The Illusion of Respectability

Our mission is simple. And it means death to one of our greatest lusts.
The Illusion of Respectability
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It is very nearly four decades since, as a terribly callow graduate student with an interest in philosophy, I made a pilgrimage with a friend to the home of a professor of Christian apologetics. I was looking for direction, and even though Cornelius Van Til had been retired for many years, he was known to welcome inquirers—whom he often greeted on his front porch with a rake in hand, suggesting that perhaps they could pile-up his leaves for him before they talked.

I was hoping to hear an intimidating, intellectually-convoluted, scholastic, metaphysical strategy for blowing the philosopher’s version of Gideon’s trumpet. Van Til, then pushing 80 stood with his hard white comb of hair brushed back from his cliff-like brow, and the smile of an old Dutch dairy farmer (which his father had been). I asked, “Dr. Van Til, why did you decide to devote your life to the study of philosophy and the teaching of apologetics?”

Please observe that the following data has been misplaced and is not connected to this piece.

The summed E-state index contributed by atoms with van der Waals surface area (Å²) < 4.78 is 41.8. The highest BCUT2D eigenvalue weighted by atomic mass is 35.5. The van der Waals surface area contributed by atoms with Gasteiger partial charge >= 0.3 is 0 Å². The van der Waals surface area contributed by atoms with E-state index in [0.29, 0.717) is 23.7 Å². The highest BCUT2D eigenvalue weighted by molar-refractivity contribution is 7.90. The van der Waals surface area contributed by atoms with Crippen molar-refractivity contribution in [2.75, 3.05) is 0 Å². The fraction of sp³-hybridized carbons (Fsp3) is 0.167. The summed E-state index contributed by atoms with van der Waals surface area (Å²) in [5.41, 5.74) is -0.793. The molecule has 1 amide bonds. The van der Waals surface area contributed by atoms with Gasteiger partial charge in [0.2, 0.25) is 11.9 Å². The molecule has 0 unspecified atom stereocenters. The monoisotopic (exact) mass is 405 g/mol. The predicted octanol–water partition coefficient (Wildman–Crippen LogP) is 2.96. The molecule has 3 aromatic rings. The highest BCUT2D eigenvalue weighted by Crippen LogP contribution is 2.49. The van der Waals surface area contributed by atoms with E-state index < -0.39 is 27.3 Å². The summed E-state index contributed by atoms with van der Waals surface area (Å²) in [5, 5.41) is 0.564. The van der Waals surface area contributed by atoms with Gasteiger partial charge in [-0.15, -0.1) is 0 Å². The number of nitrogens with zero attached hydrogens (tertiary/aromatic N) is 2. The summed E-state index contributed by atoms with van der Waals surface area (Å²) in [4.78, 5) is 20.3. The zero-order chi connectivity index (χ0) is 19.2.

And I then sat back to allow the metaphysics free room to roll. Van Til never blinked.

“Why,” he said, “to protect Christ’s little ones.”

The surprise that could have dropped me to the floor that afternoon has never quite evaporated. Why, to protect Christ’s little ones. Not only because those words express a great nobility in a few syllables, but because, remembering them, they cast down every castle of intellectual folly I erect, or am tempted to erect. And because, at the end, I am not worthy of them, and because anyone who understands that the kingdom of God is our true home, that God’s people are truly our people, and that this is a world by turns indifferent and hostile to both, must see those words as a true reminder of what we ...

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